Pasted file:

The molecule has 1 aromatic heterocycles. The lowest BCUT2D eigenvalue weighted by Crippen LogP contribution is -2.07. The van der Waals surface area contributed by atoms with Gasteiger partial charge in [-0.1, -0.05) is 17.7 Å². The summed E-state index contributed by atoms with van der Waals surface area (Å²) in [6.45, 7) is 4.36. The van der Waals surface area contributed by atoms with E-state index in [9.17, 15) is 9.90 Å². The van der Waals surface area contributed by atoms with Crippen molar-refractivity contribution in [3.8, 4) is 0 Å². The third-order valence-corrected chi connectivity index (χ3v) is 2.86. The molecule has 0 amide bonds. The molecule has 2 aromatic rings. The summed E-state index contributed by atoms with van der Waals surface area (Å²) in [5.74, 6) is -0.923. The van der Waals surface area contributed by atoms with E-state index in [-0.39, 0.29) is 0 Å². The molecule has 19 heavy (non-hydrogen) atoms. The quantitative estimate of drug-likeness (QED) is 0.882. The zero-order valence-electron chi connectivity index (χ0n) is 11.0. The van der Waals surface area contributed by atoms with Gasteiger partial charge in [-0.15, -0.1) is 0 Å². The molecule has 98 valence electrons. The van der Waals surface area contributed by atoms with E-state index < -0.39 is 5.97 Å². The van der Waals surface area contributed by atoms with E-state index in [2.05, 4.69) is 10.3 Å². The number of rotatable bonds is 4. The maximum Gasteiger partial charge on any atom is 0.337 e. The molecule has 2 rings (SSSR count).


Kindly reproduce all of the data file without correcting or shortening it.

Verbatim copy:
The molecule has 1 aromatic heterocycles. The lowest BCUT2D eigenvalue weighted by Crippen LogP contribution is -2.07. The van der Waals surface area contributed by atoms with Gasteiger partial charge in [-0.1, -0.05) is 17.7 Å². The summed E-state index contributed by atoms with van der Waals surface area (Å²) in [6.45, 7) is 4.36. The van der Waals surface area contributed by atoms with E-state index in [9.17, 15) is 9.90 Å². The van der Waals surface area contributed by atoms with Crippen molar-refractivity contribution in [3.8, 4) is 0 Å². The third-order valence-corrected chi connectivity index (χ3v) is 2.86. The molecule has 0 amide bonds. The molecule has 2 aromatic rings. The summed E-state index contributed by atoms with van der Waals surface area (Å²) in [5.74, 6) is -0.923. The van der Waals surface area contributed by atoms with E-state index in [-0.39, 0.29) is 0 Å². The molecule has 19 heavy (non-hydrogen) atoms. The quantitative estimate of drug-likeness (QED) is 0.882. The zero-order valence-electron chi connectivity index (χ0n) is 11.0. The van der Waals surface area contributed by atoms with Gasteiger partial charge in [-0.15, -0.1) is 0 Å². The molecule has 98 valence electrons. The van der Waals surface area contributed by atoms with E-state index < -0.39 is 5.97 Å². The van der Waals surface area contributed by atoms with E-state index in [2.05, 4.69) is 10.3 Å². The number of rotatable bonds is 4. The maximum Gasteiger partial charge on any atom is 0.337 e. The molecule has 2 rings (SSSR count).